You Need This Kind of Unhappy: Filreis, Lowenthal, and Couch on Paterson

New Jersey as an Impossible Object
brings me to University of Pennsylvania again, which makes sense since we can probably map Williams’ cosmos as a quadrilateral connecting Paterson/Rutherford, New York, Paris, and Penn (he went to medical school and met Ezra Pound at the university, and his impact is still felt there today). In fact, this interview took place at Penn’s Kelly Writers House, where they consider Williams their patron saint. His poem “Quality of Heaven” is etched in its pavestones, and as Kelly Writers House director and Kelly Professor of English, Al Filreis says, “Williams is what underwrites so much of what we do. He is absolutely central. He’s accessible, in small pieces (not Paterson). He is liked for his crazy geniality and he is very much hip to the language-centered people who inhabit the space. He does it for everyone.” I talked with Al—a native of New Jersey, who did his undergraduate thesis on Paterson (to the dismay of his advisors); as well, joining the conversation are Kelly Writers House director and poet Jessica Lowenthal, and poet, teacher and translator Randall Couch. They are all regularly involved with Poem Talk, a new podcast series which is probably what will force me to break down and get a new iPod. For the life of me, I can’t sit in front of the computer and listen to anything longer than a few minutes, so, if you are like me, I would suggest too these long clips more for loading and listening on your mobile media playback device of choice. As always, pieces of these relatively raw conversations will be worked back into the mix at a later date.
Teaching Paterson: (11 min. 20 sec.)
Paterson, Keep Your Pecker Up!: (3 min. 8 sec.)
Ginsberg and Nardi: (13 min. 51 sec.)
Sam Patch and General Privation: (6 min. 25 sec.)
The Discovery of the Triadic Line: (10 min. 5 sec.)
Approaches to Knowledge: (2 min. 11 sec.)
Paterson and the World: (3 min. 24 sec.)

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Tuesday, July 15, 2008

t'aint Paris

Click on image for audio teaser sampled from a few seconds audio of one of our next guests. I felt I needed a little noise-break after going through the one-word-after-another all day. Stay tuned for more!

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Saturday, July 05, 2008

Paterson Cloud

Here's a "word cloud" version of the introduction to Paterson. You can make one yourself at In the first couple versions I did, I wondered where Williams hid the bodies, because "dead woman" seemed to always dominate the arrangement. I would have liked to have keep one of those versions, but I lost it trying to figure out just how to save the image the way I wanted. It's great to see the words pile up in real time, but you can't save that animation. One of the things that they also will hopefully work out is that one of their best format options is the vertical word pile (seen at above), but the only way you can view it on the site is horizontally (making it difficult to read), unless you export it to a different program.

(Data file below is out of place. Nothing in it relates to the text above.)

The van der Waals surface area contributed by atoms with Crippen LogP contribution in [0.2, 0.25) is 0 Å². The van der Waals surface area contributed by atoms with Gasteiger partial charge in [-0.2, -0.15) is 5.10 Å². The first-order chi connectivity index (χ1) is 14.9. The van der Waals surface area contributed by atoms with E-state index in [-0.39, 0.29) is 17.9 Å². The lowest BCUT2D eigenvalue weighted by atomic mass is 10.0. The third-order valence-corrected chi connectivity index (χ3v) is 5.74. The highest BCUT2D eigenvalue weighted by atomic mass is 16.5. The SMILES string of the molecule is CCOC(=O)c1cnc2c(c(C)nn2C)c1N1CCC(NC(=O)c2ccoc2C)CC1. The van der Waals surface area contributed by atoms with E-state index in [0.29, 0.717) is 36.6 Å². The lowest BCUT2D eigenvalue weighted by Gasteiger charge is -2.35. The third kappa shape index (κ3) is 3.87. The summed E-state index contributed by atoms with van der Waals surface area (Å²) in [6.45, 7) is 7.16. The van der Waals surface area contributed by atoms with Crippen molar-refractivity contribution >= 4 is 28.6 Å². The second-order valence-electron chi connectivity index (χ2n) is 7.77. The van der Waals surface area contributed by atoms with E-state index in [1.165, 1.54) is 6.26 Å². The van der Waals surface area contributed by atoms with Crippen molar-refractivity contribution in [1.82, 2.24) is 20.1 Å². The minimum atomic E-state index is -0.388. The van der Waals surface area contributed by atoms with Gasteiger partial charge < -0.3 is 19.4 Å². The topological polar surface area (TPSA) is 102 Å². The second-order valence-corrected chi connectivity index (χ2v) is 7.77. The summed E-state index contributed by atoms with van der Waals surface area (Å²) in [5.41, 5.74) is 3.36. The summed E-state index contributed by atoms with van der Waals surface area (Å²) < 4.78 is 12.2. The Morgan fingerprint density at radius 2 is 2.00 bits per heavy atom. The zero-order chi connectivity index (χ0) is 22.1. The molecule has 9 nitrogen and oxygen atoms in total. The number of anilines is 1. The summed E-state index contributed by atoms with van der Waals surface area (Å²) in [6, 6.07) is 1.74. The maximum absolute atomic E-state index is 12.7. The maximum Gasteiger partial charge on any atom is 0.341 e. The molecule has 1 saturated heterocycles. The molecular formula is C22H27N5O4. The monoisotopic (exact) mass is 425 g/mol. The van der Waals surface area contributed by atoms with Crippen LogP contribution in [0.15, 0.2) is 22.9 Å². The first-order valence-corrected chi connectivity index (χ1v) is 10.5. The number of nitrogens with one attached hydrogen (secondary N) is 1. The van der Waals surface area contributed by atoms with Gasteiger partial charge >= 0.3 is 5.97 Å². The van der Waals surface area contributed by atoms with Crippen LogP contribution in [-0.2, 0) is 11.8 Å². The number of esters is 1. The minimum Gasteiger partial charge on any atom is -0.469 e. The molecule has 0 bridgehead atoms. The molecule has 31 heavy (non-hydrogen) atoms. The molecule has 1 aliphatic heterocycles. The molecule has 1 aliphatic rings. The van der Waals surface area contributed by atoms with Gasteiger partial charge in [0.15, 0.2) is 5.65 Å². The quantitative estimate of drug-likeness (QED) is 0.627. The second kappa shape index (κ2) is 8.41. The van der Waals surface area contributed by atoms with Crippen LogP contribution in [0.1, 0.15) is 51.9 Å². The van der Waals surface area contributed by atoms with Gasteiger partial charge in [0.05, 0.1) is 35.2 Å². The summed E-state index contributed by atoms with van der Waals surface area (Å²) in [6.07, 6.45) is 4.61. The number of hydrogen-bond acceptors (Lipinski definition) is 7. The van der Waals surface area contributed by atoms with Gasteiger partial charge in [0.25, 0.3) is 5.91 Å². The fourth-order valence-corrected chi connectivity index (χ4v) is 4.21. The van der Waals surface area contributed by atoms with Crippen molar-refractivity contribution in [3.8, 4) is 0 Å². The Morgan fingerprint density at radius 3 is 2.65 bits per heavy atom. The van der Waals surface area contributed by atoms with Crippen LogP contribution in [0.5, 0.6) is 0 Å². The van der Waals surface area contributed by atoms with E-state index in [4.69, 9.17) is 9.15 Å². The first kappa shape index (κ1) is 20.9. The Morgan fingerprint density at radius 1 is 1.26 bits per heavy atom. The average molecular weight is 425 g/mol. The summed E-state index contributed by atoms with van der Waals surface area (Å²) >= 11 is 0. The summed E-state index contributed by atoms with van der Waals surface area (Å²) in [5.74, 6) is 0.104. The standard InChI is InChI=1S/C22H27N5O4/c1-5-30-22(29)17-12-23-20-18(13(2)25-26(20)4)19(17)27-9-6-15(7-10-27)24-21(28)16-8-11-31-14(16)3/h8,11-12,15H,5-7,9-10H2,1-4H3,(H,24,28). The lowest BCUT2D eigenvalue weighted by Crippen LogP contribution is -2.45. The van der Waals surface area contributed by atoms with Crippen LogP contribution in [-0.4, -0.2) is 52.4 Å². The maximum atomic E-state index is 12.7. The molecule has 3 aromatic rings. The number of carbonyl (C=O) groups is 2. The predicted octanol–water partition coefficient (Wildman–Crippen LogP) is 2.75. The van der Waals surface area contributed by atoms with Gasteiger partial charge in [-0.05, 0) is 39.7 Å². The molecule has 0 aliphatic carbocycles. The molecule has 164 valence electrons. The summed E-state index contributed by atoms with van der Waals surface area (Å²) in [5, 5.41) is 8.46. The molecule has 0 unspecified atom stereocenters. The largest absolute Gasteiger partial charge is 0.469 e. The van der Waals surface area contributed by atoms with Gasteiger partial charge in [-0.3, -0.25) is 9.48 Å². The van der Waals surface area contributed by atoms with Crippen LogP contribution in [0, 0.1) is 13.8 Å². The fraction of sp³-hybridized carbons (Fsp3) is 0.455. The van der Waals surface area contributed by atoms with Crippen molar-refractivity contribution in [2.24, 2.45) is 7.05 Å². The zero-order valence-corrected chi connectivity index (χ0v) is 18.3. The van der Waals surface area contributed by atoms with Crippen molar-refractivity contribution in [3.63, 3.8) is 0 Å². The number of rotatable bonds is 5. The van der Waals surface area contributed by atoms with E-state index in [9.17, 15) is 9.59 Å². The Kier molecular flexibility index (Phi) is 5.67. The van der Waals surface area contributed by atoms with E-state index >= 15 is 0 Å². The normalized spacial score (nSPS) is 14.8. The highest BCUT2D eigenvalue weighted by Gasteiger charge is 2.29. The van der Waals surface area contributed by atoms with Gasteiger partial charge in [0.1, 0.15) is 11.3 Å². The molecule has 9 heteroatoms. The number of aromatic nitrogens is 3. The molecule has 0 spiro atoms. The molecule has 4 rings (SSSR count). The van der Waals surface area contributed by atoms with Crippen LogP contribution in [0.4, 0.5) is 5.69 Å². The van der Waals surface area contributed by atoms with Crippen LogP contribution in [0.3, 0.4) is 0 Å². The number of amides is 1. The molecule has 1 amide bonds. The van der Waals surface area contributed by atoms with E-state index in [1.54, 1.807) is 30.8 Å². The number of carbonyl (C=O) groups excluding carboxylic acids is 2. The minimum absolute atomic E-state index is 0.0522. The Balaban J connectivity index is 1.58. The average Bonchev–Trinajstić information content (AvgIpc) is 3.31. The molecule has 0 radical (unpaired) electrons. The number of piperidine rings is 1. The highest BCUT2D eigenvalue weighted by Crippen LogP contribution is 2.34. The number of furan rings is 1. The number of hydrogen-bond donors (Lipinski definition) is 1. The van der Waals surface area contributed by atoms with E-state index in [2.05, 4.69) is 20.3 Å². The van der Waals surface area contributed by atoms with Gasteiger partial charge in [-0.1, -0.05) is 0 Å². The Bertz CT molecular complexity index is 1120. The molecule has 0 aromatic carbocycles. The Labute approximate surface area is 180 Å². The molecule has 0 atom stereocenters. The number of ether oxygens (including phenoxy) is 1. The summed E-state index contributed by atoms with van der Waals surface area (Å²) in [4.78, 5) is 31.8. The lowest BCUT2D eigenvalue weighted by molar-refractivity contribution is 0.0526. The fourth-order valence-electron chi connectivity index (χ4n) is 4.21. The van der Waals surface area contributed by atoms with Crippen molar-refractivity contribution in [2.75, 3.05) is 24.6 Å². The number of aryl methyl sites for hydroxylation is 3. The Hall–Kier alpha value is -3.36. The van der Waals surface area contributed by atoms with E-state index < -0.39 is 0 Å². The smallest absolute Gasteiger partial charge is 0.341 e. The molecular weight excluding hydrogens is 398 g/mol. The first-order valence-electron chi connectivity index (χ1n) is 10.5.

Friday, July 04, 2008

More Monuments of Passaic: Gondry in New Jersey

Michel Gondry’s Be Kind Rewind takes place in Passaic, but the set seems more like a mix between Williamsburg and Sesame Street. Even though the film uglies-up the smooth edges of CG Hollywood by celebrating a DIY folk-media aesthetic, it’s not beyond the reverse operation of prettying up an unbearable reality. Where do these thin uptight white girls come from? I didn’t know the L went out that far. Strangely, however, Mia Farrow’s role as the slightly cracked lady stuck in a dying town is more plausible than the Mos Def character (protected from nihilism by the haze of a nostalgic fiction) although the latter was better acted. Yet this notion of “better acting” or “ugly/pretty,” as well as the notion of the real falls away in Gondry films. If the more seasoned actors in this film (Farrow, Glover, Weaver) act like they are in a school play rather than a Hollywood film, they are perhaps resisting the pull towards verisimilitude and embracing the Brechtian message at the film’s core. Similarly, and like in Williams' work, in the drive to create beauty out of the disrupted fragments of a defunct city, we are also asked to see the traditionally beautiful as bankrupt. Or perhaps it is merely disavowed, like a tony hipster playing the nerd. This is where Gondry gets to play it both ways, because while he is interested in model-esque beauty—lending all his films the patina of youthful 90s-style techno-affluence—he makes these perverse script choices that only make sense if we are asked to imagine a character ugly who is obviously beautiful. When we are introduced to “Alma,” the situation unfolds as if she is the “ugly sister” (when she’s the hotter one): the two filmmakers suddenly become uninterested, they don’t want to use her for the kissing scene. Similarly, in The Science of Sleep, we are asked to imagine that Charlotte Gainsbourg is a homely slob who can’t compete with her much plainer friend, and that Garcia Bernal can’t get a date! What’s this all about? Fables of ideology and aesthetic brainwashing? The puppet-theatre squint that asks us to see Moby Dick in some pop-tops and string, turned on its ear so that we see neorealism in the corners of a well-worn celebrity face? A way to avoid the self-perpetuating cruelties of realistic casting (“OK, fatso, you’re playing the fat loser. Again”)? Or is Gondry, in the end, an unrepentant aestheticist, merely interested in the pretty?